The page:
Australians are losing track of their biological clock, thanks largely to the high-profile pregnancies of ageing celebrities.
Many people believe it is usual and easy to become pregnant in their forties, says Louise Johnson, a spokeswoman for a coalition of health and science groups.
They want to get the message across that a woman’s fertility starts to decline in her early thirties.
A 40-year-old woman has five per cent chance of conceiving in any given month, says Ms Johnson.
Media stories about miracle babies born to older celebrities often neglect to mention the use of donor eggs, she says.
This has contributed to the misconception that IVF will help couples have a baby at any age.
However, for every IVF cycle in Australia in 2011, fewer than seven per cent of women aged 40 to 44 who were using their own eggs had a baby.
For women over 45 the success rate was below two per cent.
A study by the coalition shows 80 per cent of Australians do not know a woman’s fertility declines before the age of 35.
The study also shows a large proportion of people think the decline starts at 40 or that age does not affect fertility.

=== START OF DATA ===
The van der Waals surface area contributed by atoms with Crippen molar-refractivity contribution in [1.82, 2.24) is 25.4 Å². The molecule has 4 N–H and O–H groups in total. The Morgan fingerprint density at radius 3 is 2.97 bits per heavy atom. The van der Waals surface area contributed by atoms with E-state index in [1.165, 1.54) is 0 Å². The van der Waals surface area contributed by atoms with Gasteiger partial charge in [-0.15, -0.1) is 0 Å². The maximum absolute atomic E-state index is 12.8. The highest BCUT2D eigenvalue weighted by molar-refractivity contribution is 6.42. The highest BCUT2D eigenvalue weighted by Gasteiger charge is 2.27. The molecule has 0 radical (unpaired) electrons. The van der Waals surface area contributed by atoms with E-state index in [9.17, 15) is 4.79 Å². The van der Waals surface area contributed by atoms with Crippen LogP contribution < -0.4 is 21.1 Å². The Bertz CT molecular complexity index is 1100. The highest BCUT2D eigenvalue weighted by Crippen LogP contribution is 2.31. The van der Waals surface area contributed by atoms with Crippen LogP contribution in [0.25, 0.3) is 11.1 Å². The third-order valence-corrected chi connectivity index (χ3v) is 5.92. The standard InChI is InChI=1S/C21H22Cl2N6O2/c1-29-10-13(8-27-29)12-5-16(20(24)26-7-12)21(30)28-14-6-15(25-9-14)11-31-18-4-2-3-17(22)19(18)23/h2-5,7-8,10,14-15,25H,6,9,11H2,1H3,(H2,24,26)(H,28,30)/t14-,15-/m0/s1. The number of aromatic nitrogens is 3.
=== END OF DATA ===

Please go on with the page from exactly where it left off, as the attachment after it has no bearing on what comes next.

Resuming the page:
There is also a lack of understanding that male fertility also declines with age.
People in higher socio-economic circumstances are more likely to have the wrong idea than those in lower socio-economic circumstances, says Ms Johnson.
“We want people to know the facts so they can make informed choices.
“There is a belief that if you are healthy you fertility will be fine. But sadly health does not trump age.”
Bringing plans for a family one or two years forward can make all the difference.
It’s basic biology, she says. But the focus at school is about birth control and avoiding infections. Less attention is paid to fertility.